There are as many ways to explore a city as there are visitors to it. Every time we roll into a new town, we’re confronted with a blank slate of sightseeing possibilities. Art museums are always high on the list, while natural history museums almost never are. Walking tours sometimes make the cut, while state capitols always do. Famous landmarks are contenders and so is the offbeat.
Factors other than personal preference come into play, too, like time, mood, and money. Full-time travel means we have to keep a closer eye on our wallet than we used to do on week-long trips, which can quickly whittle down a list of options (sorry, Space Needle).
Each itinerary is a unique blueprint of how we spent our time in a particular place. Here is some of what we saw in Seattle, a city that charmed us with its blend of sophistication and quirkiness.
To Market, to Market
The atmosphere at one of Seattle’s most famous locales, Pike Place Market, was as vibrant and colorful as we expected it to be, from sweeter-than-candy oranges piled high to the slinging of wares at the famed Fish Market.
He Doesn’t Bite
If the number of times we were asked, “Did you see the troll?” is any indication, Seattleites are proud of an undeniably unique resident: the Fremont Troll. After taking a few incorrect turns and peering beneath the wrong bridge, the homely, oversized creature we sought loomed in front of us. Cast in stone, the massive monster wears a fearsome expression and clutches a Volkswagen Beetle in its clawed hand. The sculpture was created in 1990, after the public voted its design the winning entry in a competition sponsored by the Fremont Arts Council. Aside from its scary appearance, visitors don’t need to be afraid to touch this piece of art. Interacting with the Fremont Troll is encouraged.
After snooping under bridges we headed below ground, roaming subterranean passageways beneath Pioneer Square on the entertaining Underground Tour. These dark, creepy, cobweb-laden corridors were thoroughfares and first-floor storefronts in the nineteenth century, until flooding led to the streets being elevated. Eerie vestiges like a velvet sofa abandoned in an alcove remain from the hotels and other establishments that once flourished in these spaces. Most intriguing was having a different perspective on the squares of tinted glass embedded in the present-day sidewalks. From below, you can see they’re actually part of a skylight.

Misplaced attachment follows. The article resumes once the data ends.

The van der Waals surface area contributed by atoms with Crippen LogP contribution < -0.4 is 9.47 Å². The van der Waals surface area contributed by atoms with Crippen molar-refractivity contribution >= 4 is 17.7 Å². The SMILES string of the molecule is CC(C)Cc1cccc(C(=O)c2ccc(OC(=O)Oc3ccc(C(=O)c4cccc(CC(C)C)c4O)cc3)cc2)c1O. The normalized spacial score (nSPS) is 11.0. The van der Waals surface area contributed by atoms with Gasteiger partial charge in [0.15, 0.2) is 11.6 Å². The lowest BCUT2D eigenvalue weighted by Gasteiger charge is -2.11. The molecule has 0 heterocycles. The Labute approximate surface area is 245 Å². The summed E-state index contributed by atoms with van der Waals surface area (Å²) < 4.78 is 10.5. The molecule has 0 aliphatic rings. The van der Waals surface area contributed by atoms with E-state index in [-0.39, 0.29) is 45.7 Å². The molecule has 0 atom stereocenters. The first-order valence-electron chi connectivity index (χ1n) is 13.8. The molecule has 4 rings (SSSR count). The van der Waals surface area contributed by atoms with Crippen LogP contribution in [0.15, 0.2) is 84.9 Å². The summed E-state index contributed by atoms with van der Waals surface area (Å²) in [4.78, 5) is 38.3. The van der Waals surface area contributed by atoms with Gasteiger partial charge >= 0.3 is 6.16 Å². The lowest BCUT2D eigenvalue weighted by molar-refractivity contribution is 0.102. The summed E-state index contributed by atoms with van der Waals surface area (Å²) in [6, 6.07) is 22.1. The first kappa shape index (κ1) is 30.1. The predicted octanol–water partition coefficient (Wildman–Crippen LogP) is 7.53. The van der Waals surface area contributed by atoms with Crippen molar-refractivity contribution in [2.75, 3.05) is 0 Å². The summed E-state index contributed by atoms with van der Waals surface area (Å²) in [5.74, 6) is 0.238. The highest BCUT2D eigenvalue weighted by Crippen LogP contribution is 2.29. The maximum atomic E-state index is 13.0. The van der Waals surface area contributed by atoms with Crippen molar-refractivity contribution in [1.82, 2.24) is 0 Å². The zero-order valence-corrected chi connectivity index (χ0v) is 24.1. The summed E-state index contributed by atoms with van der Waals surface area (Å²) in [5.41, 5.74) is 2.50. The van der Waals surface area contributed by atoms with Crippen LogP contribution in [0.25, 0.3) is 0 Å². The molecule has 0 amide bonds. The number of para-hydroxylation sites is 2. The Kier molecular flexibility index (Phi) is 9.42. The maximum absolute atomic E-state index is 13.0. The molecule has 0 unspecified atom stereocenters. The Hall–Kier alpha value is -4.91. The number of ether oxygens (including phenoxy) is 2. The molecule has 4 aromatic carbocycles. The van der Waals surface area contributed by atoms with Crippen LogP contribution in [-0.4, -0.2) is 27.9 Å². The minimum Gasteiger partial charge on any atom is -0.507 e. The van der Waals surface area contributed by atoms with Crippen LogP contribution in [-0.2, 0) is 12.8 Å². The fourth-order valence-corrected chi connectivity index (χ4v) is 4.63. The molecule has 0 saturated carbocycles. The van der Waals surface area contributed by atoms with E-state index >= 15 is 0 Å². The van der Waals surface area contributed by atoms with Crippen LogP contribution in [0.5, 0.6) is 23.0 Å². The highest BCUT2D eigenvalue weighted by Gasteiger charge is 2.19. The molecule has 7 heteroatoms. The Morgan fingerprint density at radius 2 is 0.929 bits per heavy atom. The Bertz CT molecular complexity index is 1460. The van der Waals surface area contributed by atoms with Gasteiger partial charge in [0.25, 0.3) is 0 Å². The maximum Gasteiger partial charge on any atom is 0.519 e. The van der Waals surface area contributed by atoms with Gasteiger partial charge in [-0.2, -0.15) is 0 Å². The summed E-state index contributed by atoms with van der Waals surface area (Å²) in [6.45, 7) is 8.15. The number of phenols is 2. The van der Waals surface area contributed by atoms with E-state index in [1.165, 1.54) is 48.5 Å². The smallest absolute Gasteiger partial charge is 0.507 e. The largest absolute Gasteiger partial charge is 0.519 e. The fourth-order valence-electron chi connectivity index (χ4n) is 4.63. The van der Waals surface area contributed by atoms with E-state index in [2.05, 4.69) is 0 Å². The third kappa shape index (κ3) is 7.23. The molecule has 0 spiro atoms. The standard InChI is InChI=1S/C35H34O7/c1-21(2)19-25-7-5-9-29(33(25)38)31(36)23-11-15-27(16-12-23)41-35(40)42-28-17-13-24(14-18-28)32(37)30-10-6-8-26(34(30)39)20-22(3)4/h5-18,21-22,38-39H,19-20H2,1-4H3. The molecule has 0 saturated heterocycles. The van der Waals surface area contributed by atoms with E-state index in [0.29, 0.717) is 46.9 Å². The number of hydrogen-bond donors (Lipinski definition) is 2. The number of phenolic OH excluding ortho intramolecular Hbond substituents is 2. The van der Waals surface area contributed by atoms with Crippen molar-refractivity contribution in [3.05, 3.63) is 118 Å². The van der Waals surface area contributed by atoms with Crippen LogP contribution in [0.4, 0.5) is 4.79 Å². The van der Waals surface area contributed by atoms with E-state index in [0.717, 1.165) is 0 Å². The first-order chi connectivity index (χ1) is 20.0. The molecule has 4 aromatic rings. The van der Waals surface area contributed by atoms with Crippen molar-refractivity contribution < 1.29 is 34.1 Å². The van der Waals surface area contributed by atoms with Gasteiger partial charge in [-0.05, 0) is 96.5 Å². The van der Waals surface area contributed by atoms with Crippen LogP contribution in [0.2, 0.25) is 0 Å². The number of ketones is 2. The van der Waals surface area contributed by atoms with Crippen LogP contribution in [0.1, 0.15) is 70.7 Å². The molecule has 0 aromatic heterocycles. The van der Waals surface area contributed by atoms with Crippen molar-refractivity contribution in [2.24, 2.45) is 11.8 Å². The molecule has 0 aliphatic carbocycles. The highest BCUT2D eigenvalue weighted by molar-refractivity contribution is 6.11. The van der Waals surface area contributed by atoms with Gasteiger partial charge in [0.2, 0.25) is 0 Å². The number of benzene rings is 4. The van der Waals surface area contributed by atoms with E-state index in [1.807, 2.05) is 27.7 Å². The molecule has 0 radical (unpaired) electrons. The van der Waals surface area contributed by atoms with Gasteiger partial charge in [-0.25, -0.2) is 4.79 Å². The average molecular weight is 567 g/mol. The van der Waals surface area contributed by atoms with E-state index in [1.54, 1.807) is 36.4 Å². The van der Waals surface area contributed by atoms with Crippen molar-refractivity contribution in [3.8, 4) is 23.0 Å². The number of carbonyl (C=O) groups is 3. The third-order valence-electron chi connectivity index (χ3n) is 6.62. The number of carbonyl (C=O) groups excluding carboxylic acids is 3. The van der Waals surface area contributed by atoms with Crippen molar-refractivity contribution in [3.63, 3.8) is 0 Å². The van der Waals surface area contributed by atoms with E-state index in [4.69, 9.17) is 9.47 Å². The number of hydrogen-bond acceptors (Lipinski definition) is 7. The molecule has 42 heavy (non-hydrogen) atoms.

Art of Recycling
Rather than remove the remnants of a coal gasification plant on a stretch of land bordering Lake Union, the industrial structures were incorporated into the design of Gas Works Park. Some stand as ruins, while others have been transformed into a picnic shelter and a children’s play area. It might be “easily the strangest park in Seattle, and may rank among the strangest in the world,” as a local newspaper declared, but it’s certainly intriguing.
A sizable hole in the wall was a good indication that the Frye Art Museum had been revamped since our last visit. Our first time there we were introduced to the portrait paintings of Nicolai Fechin, a Russian artist who became a sensation after immigrating to New York in 1923.
On the return trip, we found an almost entirely different museum, the space tailored to optimally display pieces by Buster Simpson, a local artist and environmental activist. “Buster Simpson//Surveyor” is on view through October 13. Oh, and did we mention the Frye is free?
“Cathedral of Books”
If not for the rows of study tables instead of pews, the University of Washington’s Suzzallo Library reading room might be mistaken for a Gothic-style European church. Beneath the 65-foot gilded ceilings, hanging at opposite ends of the cavernous room, are hand-painted globes bearing the names of Marco Polo, de Balboa, and other explorers whose thirst for knowledge and adventure took them to the seas and beyond.
A Hill with a View
A small slice of urban greenery, Kerry Park is popular for its hilltop location and panoramic view of the Seattle skyline. While we didn’t get to the top of the city’s celebrated Space Needle, we had no shortage of sightings of the icon, constructed for the 1962 World’s Fair and once the tallest building west of the Mississippi River.